Mez White (Sydney, Australia)

FROM ME: “How many of the rest of you had to go your adjustment solo?”

**3. “From the prospective of someone who has been blind all my life, this question is a little difficult. I was very fortunate in that I grew up with a good attitude toward blindness, based mainly on parents who were always encouraging and willing to let me try. So, drawing from this background, I believe that encouragement from the counselor and assistance in helping the person to succeed in small areas, at first, will go a long way to changing a poor attitude toward blindness. Once the person realizes that they can be successful and live comfortably as a blind person, it will be much easier for them to take the initiative to reach for the goals they and the counselor set.”

Cindy Handel (Willow Street, Pennsylvania USA

**4. “I was born blind. You would think I would not only be use to it, but be good at it. Well, you know as well as I do that just because you are something, don’t mean you are good at it. So one of my questions back to the counselor would be “What do you see as my weaknesses?” I would take it from there and request more information so that I could choose the path I felt would work for me to take care of any problem the counselor saw in me. Also, if there were no major problems, then Katie bar the door, I would have that counselor helping me find out services and tools so that I could get to my goal. What else are they for!"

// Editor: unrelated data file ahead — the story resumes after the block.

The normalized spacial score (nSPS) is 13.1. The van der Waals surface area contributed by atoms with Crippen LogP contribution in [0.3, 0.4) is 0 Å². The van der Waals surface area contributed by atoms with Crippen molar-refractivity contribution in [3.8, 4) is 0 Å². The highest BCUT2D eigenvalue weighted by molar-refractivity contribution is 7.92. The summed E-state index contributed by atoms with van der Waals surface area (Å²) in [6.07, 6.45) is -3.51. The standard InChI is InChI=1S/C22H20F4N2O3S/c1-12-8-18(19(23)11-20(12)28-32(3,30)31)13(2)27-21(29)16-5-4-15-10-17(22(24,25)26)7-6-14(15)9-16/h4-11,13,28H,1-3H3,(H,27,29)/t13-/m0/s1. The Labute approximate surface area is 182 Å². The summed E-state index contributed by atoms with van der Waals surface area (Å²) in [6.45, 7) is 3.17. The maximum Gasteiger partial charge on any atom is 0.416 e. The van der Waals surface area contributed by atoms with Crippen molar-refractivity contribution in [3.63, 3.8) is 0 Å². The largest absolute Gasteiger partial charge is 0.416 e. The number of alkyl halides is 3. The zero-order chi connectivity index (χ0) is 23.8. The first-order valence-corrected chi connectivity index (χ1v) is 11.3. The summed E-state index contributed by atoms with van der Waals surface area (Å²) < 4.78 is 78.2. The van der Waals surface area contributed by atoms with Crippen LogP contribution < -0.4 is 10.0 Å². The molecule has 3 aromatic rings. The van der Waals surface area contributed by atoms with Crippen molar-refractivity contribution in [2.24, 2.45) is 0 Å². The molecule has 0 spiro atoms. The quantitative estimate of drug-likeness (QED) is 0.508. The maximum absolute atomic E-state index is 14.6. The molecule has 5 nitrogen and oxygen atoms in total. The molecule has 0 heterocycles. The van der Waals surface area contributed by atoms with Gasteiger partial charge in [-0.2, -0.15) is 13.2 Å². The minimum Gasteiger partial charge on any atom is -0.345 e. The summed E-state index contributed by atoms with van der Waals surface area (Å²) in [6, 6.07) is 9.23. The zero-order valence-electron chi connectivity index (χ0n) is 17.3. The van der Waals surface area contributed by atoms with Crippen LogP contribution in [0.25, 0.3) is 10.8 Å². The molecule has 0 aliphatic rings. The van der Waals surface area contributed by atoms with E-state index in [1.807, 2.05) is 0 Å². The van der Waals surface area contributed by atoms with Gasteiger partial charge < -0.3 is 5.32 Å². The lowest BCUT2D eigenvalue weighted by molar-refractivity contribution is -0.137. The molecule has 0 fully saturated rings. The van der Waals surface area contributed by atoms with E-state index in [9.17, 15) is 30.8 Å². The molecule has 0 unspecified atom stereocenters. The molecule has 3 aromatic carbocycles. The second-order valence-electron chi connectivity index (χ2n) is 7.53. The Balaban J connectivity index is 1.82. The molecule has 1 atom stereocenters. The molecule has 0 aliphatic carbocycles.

Jamey (Ohio, USA)

FROM ME: “Yes, ‘What else are they for?’ Truly, I’m hoping you all will make sure this question is one of many that will get thoroughly answered.”